Poetry of Love, Resistance, & Solidarity

Posts tagged ‘Thomas Locicero’

To Love the Unlovely — By Thomas Locicero

To love the unlovely as an old, lost art—

It is not loving on a bell-shaped curve,

Nor is it contrived as with a hollow heart.

 

It cannot be bartered at a local mart,

Nor decreed that the unlovely deserve

To love the unlovely as an old, lost art.

 

It’s not bearing a cross or plotting a chart

Of when it’s appropriate to reserve

The strange right not to forgive from one’s heart,

 

Nor is it a dramatic coming apart

At each unseemly seam so as to serve

To love the unlovely as an old, lost art

 

That few have mastered, and those who have depart

To sainthood on an unreachable preserve

Where their veins are grafted to one perfect heart.

 

In love, everyone warrants a virgin start.

Some bloom late and watch and wait as I observe.

To love the unlovely as an old, lost art

Is to love oneself as with a child’s heart.

Thomas Locicero’s poems have appeared or are forthcoming in Roanoke Review, Boston Literary Magazine, Long Island Quarterly, Jazz Cigarette, Antarctica Journal, Hobart, Ponder Review, vox poetica, Poetry Pacific, Brushfire, Indigo Lit, Saw Palm, Fine Lines, New Thoreau Quarterly, and Birmingham Arts Journal, among others. He resides in Broken Arrow, OK.

Guest Editor Caryn Mirriam-Goldberg is the author or editor of two dozen books, including the recent poetry collection Following the Curve, and collection of prose Everyday Magic: Fieldnotes on the Mundane and Miraculous. Founder of Transformative Language Arts at Goddard College, where she teaches, she leads writing workshops widely, and loves watching the poetry of others rise and glow.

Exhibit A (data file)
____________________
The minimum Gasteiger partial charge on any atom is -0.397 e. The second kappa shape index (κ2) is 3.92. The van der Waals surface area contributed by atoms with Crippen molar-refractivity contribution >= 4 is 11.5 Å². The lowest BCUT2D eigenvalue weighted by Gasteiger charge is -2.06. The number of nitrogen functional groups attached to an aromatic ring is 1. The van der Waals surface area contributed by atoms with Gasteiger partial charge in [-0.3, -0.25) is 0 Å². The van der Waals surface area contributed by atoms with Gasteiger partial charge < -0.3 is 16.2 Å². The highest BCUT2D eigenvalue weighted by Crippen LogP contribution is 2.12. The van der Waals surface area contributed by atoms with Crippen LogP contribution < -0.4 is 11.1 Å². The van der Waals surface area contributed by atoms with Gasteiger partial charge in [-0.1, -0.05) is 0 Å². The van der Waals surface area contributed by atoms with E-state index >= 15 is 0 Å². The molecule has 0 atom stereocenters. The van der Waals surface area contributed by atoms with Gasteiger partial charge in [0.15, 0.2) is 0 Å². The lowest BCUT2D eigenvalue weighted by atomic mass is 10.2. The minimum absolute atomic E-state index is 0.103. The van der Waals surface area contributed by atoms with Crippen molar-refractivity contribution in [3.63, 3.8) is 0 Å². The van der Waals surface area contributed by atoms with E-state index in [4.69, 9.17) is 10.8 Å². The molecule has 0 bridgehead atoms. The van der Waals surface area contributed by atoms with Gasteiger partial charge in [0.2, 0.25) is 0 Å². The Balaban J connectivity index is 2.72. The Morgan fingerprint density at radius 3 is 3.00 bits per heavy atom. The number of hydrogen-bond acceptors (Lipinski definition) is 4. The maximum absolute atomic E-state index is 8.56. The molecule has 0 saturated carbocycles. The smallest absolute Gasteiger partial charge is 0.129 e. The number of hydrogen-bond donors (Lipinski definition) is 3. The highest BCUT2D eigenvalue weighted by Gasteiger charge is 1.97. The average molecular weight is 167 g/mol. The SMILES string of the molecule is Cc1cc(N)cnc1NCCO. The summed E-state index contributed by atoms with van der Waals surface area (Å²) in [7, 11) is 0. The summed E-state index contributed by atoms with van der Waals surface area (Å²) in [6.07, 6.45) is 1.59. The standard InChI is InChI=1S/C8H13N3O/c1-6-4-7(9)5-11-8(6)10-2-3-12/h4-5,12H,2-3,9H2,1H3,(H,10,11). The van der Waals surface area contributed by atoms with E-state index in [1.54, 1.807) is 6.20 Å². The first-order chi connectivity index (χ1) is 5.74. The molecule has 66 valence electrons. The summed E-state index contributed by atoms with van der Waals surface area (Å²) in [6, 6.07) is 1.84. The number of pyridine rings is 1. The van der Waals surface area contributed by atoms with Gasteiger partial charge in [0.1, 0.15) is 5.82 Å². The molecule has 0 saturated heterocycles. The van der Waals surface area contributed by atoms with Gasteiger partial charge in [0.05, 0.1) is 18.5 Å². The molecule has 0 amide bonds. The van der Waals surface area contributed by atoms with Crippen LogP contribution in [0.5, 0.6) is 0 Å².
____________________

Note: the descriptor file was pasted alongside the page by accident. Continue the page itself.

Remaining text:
Advertisements

The Undocumented – by Thomas Locicero

Guthrie addressed the “deportees” by name;
The undocumented are far less blessed.
In shadow and light, they hide, Pride and Shame,
As dead, without lament, headstone, or rest.

They’ve not raised-seal certificates of birth
Or nine-digit cards that voice who they are,
No forms to confirm residence on Earth;
Though here, still irretrievably afar.

It would seem, then, they can be who they choose to,
But they cannot be who they were meant to be.
And if hiding is all that they’re used to,
If safety is invisibility,

How does one incent their civil order
When Heaven resides this side of the border?

 

Thomas Locicero’s poems have appeared or are forthcoming in Roanoke Review, Boston Literary Magazine, Long Island Quarterly, Jazz Cigarette, Antarctica Journal, Hobart, Ponder Review, vox poetica, Poetry Pacific, Brushfire, Indigo Lit, Saw Palm, Fine Lines, New Thoreau Quarterly, and Birmingham Arts Journal, among others. He resides in Broken Arrow, OK.

Guest Editor Roy J. Beckemeyer is President of the Kansas Authors Club. His poetry book, Music I Once Could Dance To (Coal City Press, 2014) was a 2015 Kansas Notable Book.

Tag Cloud